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Vietnamese parking lot attendant, himself an orphan, houses homeless senior

Wednesday, September 05, 2018, 17:29 GMT+7
Vietnamese parking lot attendant, himself an orphan, houses homeless senior
Nguyen Van Nen (L), Nguyen Do Duy Linh and the dog Coca are seen in this photo by Tuoi Tre.

A parentless parking lot attendant in Ho Chi Minh City has shown human kindness by letting a down-and-out elderly man to live with him for over a year, even though their ‘home’ is the same parking space where he works every day.

On a late August day, 72-year-old Nguyen Van Nen walked with a pronounced limp back to his so-called house at the parking lot of an apartment building in the southern metropolis’ Binh Thanh District.

Nguyen Do Duy Linh, the attendant here, moved a chair so that Nen would sit on it.

The two men’s fates have been tied together after many encounters.

After Linh’s parents died when he was young, he was brought up by a relative until turning 18, when he began making money to fend for himself.

Linh used to give food to Nen, who was usually seen sleeping on sidewalks together with a stray puppy named Coca.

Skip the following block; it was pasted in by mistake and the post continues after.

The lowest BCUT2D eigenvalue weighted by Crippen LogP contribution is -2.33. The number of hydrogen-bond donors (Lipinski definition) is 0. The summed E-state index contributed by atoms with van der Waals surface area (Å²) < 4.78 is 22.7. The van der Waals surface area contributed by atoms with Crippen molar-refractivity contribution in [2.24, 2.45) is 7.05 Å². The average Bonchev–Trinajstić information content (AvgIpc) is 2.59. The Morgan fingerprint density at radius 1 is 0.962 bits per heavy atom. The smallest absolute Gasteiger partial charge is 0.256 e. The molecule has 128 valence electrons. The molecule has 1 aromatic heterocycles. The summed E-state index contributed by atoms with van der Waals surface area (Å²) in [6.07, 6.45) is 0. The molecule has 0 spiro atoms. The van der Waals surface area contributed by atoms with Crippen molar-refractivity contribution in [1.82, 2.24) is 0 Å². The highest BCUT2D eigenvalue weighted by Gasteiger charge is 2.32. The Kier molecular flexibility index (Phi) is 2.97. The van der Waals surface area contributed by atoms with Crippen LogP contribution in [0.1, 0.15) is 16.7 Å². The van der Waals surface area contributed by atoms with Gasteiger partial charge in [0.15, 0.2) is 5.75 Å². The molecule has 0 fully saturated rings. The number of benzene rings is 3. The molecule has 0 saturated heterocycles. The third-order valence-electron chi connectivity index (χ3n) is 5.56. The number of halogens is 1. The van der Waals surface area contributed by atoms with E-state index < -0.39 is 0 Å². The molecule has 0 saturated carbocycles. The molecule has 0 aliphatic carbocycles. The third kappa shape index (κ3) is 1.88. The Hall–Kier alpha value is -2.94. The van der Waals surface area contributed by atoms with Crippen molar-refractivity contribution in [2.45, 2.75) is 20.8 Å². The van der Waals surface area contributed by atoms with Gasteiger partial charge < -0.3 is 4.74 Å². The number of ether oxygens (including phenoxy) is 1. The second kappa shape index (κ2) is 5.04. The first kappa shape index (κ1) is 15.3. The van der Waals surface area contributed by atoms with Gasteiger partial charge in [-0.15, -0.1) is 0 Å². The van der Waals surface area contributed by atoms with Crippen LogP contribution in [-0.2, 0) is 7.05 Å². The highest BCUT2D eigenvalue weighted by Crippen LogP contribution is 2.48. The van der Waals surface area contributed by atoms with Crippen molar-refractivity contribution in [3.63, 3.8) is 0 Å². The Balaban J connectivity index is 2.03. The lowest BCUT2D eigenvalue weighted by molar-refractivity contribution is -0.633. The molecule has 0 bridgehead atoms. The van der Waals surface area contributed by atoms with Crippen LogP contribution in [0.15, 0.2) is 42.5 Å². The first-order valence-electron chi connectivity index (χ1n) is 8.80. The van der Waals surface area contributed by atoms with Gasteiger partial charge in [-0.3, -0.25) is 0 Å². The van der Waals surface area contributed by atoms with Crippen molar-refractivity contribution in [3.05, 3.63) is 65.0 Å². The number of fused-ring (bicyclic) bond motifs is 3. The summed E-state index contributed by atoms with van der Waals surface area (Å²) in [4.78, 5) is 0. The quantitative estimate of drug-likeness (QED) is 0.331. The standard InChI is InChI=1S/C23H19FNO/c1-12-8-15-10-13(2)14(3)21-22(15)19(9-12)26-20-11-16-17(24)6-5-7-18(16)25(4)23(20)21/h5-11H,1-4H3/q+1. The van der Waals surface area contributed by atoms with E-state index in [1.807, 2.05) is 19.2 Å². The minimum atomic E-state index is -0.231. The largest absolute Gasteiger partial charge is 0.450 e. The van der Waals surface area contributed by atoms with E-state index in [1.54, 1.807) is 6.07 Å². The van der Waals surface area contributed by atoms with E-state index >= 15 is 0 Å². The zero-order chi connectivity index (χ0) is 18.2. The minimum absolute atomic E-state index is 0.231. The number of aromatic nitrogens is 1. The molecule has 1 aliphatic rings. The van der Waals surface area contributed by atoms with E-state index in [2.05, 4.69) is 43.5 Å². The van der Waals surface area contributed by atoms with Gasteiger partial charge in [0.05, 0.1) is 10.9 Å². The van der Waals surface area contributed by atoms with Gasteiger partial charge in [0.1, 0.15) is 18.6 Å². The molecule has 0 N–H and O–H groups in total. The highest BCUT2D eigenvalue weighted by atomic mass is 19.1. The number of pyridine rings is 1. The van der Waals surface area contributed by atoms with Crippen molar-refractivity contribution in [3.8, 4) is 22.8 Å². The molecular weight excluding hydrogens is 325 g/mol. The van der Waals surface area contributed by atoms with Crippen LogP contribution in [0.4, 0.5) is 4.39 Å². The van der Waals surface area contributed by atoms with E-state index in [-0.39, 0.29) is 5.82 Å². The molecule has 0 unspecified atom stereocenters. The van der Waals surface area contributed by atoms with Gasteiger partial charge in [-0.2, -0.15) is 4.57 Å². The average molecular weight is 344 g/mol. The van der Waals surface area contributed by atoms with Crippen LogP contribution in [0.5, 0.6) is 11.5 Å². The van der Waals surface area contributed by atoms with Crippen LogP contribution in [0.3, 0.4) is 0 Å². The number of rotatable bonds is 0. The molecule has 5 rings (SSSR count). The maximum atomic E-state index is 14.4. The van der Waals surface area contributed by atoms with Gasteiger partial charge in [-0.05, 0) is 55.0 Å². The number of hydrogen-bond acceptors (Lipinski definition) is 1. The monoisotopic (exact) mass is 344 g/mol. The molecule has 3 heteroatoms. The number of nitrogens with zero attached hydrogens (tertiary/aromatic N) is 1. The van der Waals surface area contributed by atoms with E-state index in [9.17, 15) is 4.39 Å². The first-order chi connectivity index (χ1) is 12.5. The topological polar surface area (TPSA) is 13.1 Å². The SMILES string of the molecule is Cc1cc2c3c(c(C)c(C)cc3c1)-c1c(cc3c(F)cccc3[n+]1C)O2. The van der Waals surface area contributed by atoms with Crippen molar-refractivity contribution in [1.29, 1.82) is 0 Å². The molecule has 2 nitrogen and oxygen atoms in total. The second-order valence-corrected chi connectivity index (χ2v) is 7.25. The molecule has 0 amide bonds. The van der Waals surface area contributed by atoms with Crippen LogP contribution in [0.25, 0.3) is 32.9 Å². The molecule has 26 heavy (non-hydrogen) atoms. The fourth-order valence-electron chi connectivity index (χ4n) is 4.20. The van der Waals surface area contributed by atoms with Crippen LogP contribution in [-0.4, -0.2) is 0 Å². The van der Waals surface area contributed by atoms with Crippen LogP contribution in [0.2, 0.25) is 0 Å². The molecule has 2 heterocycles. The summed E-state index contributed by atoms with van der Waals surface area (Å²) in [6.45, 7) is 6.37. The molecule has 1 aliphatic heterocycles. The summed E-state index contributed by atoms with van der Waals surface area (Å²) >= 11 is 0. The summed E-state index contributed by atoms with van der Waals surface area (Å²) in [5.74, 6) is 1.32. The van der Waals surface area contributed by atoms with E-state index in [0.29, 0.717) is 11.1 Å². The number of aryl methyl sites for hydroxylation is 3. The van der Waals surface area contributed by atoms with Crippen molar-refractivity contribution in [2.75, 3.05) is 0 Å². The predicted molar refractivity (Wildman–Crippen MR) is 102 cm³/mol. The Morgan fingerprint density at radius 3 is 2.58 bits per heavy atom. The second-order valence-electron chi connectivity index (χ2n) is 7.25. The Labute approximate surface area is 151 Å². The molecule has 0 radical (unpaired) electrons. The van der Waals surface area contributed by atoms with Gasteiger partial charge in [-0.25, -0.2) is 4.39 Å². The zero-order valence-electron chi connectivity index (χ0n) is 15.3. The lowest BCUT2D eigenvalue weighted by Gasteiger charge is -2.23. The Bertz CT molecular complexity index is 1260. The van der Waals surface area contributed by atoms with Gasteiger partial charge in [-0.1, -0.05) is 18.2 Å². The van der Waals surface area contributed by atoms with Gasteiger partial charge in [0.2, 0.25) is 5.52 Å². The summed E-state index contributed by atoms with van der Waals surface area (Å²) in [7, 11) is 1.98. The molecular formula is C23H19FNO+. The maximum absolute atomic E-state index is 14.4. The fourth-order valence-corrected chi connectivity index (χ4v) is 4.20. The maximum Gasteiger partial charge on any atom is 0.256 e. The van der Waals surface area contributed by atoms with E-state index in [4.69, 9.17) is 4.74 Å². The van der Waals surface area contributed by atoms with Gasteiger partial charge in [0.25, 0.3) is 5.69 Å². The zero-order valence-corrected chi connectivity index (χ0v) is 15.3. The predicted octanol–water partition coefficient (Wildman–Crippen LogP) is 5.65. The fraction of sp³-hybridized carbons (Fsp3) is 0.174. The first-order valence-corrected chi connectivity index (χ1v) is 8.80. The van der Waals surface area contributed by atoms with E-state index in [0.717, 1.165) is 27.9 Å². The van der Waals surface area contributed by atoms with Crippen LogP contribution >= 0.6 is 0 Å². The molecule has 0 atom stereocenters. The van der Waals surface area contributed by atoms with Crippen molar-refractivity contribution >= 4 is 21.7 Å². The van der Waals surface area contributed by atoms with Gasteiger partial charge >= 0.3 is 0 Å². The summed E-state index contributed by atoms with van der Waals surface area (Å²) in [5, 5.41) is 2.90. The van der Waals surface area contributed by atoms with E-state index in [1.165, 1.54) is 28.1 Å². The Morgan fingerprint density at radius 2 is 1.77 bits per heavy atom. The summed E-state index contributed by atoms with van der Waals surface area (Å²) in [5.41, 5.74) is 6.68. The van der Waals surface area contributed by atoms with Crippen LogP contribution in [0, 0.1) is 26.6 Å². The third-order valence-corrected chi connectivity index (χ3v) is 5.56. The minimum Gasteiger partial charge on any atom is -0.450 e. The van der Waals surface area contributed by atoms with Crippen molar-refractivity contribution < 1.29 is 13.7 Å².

When Linh had become a parking lot attendant of the apartment building more than a year ago, he saw Nen again, but this time the old man was being shooed away by one of the high-rise’s security guards.

Linh suggested that Nen live with him at a space in the parking lot since a life of homelessness would worsen old age.

“You’ll eat what I eat,” Linh recalled saying to the senior, whose papers consisted of an identity card and a body donation one.

Linh has since fed and tended Nen, with the latter sometimes keeping a close watch on the coming and going of vehicles when the 35-year-old is taking a nap.

The middle-income man did not seem to regard Nen as a burden.

“I’m young and single, so I don’t use much money. I think of the old man as my father,” Linh said.

“As I grew up in hardship and have no parents, working harder due to the old man isn’t a problem to me.”

Nen, who had lived as a tramp for 29 years in Ho Chi Minh City before meeting Linh, promised to donate his body to science to have all funeral costs covered.

“When I die, just call the number on the card and workers will take my remains. So you don’t need to worry,” Nen told Linh.

Linh said he did not entertain the plan of getting married but if he has a wife, they will rent a room and ask Nen, and the dog, to live with them.

“I can’t abandon him,” Linh said of the prospect.

When asked to be more decently dressed for a newspaper photo, the younger man said his formal clothes were being dried and wanted to pose in a sleeveless shirt with his family.

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Thai Xuan / Tuoi Tre News

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